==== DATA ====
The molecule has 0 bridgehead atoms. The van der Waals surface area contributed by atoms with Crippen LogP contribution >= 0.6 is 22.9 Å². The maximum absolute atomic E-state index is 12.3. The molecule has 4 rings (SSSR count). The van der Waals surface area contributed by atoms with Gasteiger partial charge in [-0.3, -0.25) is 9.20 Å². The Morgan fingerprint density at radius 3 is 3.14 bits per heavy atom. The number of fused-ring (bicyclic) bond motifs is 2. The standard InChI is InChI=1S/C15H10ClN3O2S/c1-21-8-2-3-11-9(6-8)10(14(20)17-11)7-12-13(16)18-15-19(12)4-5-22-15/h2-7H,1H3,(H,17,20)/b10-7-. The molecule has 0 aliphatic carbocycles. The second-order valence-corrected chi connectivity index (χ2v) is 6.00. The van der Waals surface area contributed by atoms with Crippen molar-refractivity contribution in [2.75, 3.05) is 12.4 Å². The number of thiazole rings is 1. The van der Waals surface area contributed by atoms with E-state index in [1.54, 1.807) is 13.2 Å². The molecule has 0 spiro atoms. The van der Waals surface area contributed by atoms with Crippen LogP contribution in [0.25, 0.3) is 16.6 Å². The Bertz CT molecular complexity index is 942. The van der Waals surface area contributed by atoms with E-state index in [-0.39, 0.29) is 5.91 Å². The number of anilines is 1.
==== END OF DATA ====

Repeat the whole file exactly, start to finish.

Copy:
The molecule has 0 bridgehead atoms. The van der Waals surface area contributed by atoms with Crippen LogP contribution >= 0.6 is 22.9 Å². The maximum absolute atomic E-state index is 12.3. The molecule has 4 rings (SSSR count). The van der Waals surface area contributed by atoms with Gasteiger partial charge in [-0.3, -0.25) is 9.20 Å². The Morgan fingerprint density at radius 3 is 3.14 bits per heavy atom. The number of fused-ring (bicyclic) bond motifs is 2. The standard InChI is InChI=1S/C15H10ClN3O2S/c1-21-8-2-3-11-9(6-8)10(14(20)17-11)7-12-13(16)18-15-19(12)4-5-22-15/h2-7H,1H3,(H,17,20)/b10-7-. The molecule has 0 aliphatic carbocycles. The second-order valence-corrected chi connectivity index (χ2v) is 6.00. The van der Waals surface area contributed by atoms with Crippen molar-refractivity contribution in [2.75, 3.05) is 12.4 Å². The number of thiazole rings is 1. The van der Waals surface area contributed by atoms with E-state index in [1.54, 1.807) is 13.2 Å². The molecule has 0 spiro atoms. The van der Waals surface area contributed by atoms with Crippen LogP contribution in [0.25, 0.3) is 16.6 Å². The Bertz CT molecular complexity index is 942. The van der Waals surface area contributed by atoms with E-state index in [-0.39, 0.29) is 5.91 Å². The number of anilines is 1.